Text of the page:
• any time during which you must work, even if your employer calls it a break. For example, if an office receptionist must eat lunch at her desk in order to cover the phones and accept deliveries, she is entitled to be paid for that time – even if her employer calls it a “lunch break.”

To calculate your unpaid break wages, add up how much time you spent on shorter breaks that should have been paid or breaks that you had to work through. Multiply this extra time by your hourly rate. And don’t forget overtime: Breaks for which you should have been paid count as hours worked, which means they may push your total hours above 40 per week.

Penalties for Unpaid Wages

Federal and state law give employees the right to collect penalties in addition to the wages they should have been paid, if they win their administrative claims or lawsuits. Some of these penalties are described below; additional penalties may be available under state or local law.

If your employer violates the minimum wage or overtime laws in Michigan, you have the right to request liquidated damages in the total amount of your unpaid wages. In other words, if your employer fails to pay you $2,000 in overtime, you can request an additional $2,000 in liquidated damages, for a total award of $4,000.

Michigan law also requires employers to provide employers with their final paychecks on the day they are fired or laid off. If you quit, you are entitled to receive your paycheck as soon as the amount you are owed can be determined. If your employer doesn’t meet these deadlines, your employer may have to pay a penalty of 10% per year on the amount you're owed. In addition, if your employer’s violation of the law is flagrant or a repeat violation, you can be awarded up to twice the amount of your unpaid final wages as a penalty.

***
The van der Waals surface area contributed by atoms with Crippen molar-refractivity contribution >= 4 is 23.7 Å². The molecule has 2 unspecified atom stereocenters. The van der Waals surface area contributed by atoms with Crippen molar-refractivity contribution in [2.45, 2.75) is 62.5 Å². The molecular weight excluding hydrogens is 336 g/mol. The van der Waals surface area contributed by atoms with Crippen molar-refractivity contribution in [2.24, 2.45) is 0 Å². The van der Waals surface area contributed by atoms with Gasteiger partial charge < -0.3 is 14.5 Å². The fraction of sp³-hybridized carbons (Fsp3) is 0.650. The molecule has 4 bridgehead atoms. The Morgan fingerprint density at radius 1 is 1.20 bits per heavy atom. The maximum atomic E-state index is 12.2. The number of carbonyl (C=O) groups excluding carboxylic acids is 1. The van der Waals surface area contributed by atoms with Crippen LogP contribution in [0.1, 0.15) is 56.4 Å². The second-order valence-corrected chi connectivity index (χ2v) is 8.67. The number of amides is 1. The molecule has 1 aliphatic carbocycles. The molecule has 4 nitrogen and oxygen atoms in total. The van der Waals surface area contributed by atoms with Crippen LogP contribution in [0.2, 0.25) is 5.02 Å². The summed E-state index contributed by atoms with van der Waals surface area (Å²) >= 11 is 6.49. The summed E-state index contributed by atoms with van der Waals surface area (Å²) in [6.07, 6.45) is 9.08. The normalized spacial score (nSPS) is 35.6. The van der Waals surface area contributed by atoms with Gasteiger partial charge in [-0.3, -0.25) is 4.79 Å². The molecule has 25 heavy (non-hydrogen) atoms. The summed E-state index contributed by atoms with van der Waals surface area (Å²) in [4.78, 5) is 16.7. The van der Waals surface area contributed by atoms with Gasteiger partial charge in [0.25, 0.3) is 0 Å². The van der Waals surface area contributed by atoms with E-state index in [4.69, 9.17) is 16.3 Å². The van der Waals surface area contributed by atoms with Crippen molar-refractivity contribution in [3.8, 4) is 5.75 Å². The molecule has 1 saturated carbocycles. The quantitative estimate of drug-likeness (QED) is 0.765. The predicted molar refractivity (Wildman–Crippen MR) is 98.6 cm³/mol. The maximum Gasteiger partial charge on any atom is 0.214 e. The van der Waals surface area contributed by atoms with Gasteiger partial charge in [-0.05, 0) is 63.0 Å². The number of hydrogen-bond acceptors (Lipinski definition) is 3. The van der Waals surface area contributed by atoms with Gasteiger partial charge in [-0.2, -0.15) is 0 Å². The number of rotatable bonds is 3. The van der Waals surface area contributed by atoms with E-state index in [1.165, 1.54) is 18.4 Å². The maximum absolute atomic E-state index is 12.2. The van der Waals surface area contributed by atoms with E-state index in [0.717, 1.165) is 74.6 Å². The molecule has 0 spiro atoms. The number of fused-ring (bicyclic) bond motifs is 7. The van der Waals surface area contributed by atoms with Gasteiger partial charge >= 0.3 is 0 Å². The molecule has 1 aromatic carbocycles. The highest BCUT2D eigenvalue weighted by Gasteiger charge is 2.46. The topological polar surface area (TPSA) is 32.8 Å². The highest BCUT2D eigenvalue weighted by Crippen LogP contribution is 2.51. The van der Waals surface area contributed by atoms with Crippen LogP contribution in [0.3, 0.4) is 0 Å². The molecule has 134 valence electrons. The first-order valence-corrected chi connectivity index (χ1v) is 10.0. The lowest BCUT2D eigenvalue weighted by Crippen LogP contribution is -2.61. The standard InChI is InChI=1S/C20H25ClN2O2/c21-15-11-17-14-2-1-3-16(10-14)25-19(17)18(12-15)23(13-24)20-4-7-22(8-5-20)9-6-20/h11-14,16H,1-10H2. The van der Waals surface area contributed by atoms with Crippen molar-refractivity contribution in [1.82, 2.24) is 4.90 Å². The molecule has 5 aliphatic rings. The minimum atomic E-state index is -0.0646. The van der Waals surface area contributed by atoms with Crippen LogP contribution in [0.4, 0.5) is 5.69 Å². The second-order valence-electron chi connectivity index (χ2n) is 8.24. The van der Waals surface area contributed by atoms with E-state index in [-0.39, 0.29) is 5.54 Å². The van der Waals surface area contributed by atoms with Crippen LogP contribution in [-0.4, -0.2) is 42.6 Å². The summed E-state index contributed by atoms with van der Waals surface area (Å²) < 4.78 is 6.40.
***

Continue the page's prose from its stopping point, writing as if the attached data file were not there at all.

Filing a Lawsuit

If your employer failed to pay you all of the wages you earned, you can file a wage claim with the Wage and Hour Program of the Michigan Department of Licensing and Regulatory Affairs. The Attorney General’s office has made a wage claim form available online. You can also file a lawsuit in court.

If you plan to move forward with a lawsuit or wage claim, talk to an experienced Michigan wage and hour lawyer. A lawyer can file a wage claim on your behalf or file a lawsuit in court seeking to collect your unpaid wages. If you win your lawsuit, your attorney can ask the judge to make your employer pay your attorneys' fees.

For most violations of state law, you must file a lawsuit within three years after your employer failed to pay you the minimum wage or overtime you are owed. However, for claims regarding your final paycheck, you have only 12 months to file. For violations of federal law, you have two years to file (or three years, if your employer's violation was willful).

However, if you're considering legal action, you shouldn’t wait to pursue your rights. It’s best to file a claim quickly, before evidence disappears and memories fade. And, different time limits may apply to other claims that you might have, such as a breach of contract claim. A lawyer can help you identify all of your claims and help you file in a timely manner.